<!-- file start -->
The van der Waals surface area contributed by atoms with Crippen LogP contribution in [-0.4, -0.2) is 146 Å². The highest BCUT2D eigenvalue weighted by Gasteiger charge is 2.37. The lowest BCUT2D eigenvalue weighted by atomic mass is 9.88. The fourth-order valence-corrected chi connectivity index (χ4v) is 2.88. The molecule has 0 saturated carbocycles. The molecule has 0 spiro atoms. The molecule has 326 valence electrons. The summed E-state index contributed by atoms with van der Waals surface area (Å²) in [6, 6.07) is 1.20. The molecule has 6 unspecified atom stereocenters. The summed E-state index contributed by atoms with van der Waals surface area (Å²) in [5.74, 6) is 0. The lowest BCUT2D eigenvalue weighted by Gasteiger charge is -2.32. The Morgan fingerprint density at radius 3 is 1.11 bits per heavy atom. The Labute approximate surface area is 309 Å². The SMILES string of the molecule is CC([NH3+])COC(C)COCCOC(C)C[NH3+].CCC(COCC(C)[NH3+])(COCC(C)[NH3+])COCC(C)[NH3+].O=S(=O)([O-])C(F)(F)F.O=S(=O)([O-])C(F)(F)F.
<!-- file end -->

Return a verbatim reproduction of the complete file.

The van der Waals surface area contributed by atoms with Crippen LogP contribution in [-0.4, -0.2) is 146 Å². The highest BCUT2D eigenvalue weighted by Gasteiger charge is 2.37. The lowest BCUT2D eigenvalue weighted by atomic mass is 9.88. The fourth-order valence-corrected chi connectivity index (χ4v) is 2.88. The molecule has 0 saturated carbocycles. The molecule has 0 spiro atoms. The molecule has 326 valence electrons. The summed E-state index contributed by atoms with van der Waals surface area (Å²) in [6, 6.07) is 1.20. The molecule has 6 unspecified atom stereocenters. The summed E-state index contributed by atoms with van der Waals surface area (Å²) in [5.74, 6) is 0. The lowest BCUT2D eigenvalue weighted by Gasteiger charge is -2.32. The Morgan fingerprint density at radius 3 is 1.11 bits per heavy atom. The Labute approximate surface area is 309 Å². The SMILES string of the molecule is CC([NH3+])COC(C)COCCOC(C)C[NH3+].CCC(COCC(C)[NH3+])(COCC(C)[NH3+])COCC(C)[NH3+].O=S(=O)([O-])C(F)(F)F.O=S(=O)([O-])C(F)(F)F.